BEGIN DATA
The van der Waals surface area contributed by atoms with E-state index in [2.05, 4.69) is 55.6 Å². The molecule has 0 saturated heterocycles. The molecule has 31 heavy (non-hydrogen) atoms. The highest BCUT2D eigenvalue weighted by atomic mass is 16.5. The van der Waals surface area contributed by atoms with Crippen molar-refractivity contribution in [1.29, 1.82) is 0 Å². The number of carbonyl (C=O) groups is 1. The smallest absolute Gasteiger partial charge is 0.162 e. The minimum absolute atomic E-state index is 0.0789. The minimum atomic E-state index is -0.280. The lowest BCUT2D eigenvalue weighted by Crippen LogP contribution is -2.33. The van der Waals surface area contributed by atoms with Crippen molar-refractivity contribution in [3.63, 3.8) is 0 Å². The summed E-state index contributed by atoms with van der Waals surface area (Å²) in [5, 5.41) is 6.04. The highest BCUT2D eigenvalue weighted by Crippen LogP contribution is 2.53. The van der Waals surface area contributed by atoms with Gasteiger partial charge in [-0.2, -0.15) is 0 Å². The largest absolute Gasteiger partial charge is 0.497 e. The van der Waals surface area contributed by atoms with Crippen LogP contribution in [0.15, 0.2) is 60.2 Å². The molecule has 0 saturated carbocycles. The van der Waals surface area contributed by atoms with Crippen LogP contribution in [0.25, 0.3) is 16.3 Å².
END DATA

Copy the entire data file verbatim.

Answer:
The van der Waals surface area contributed by atoms with E-state index in [2.05, 4.69) is 55.6 Å². The molecule has 0 saturated heterocycles. The molecule has 31 heavy (non-hydrogen) atoms. The highest BCUT2D eigenvalue weighted by atomic mass is 16.5. The van der Waals surface area contributed by atoms with Crippen molar-refractivity contribution in [1.29, 1.82) is 0 Å². The number of carbonyl (C=O) groups is 1. The smallest absolute Gasteiger partial charge is 0.162 e. The minimum absolute atomic E-state index is 0.0789. The minimum atomic E-state index is -0.280. The lowest BCUT2D eigenvalue weighted by Crippen LogP contribution is -2.33. The van der Waals surface area contributed by atoms with Crippen molar-refractivity contribution in [3.63, 3.8) is 0 Å². The summed E-state index contributed by atoms with van der Waals surface area (Å²) in [5, 5.41) is 6.04. The highest BCUT2D eigenvalue weighted by Crippen LogP contribution is 2.53. The van der Waals surface area contributed by atoms with Gasteiger partial charge in [-0.2, -0.15) is 0 Å². The largest absolute Gasteiger partial charge is 0.497 e. The van der Waals surface area contributed by atoms with Crippen LogP contribution in [0.15, 0.2) is 60.2 Å². The molecule has 0 saturated carbocycles. The van der Waals surface area contributed by atoms with Crippen LogP contribution in [0.25, 0.3) is 16.3 Å².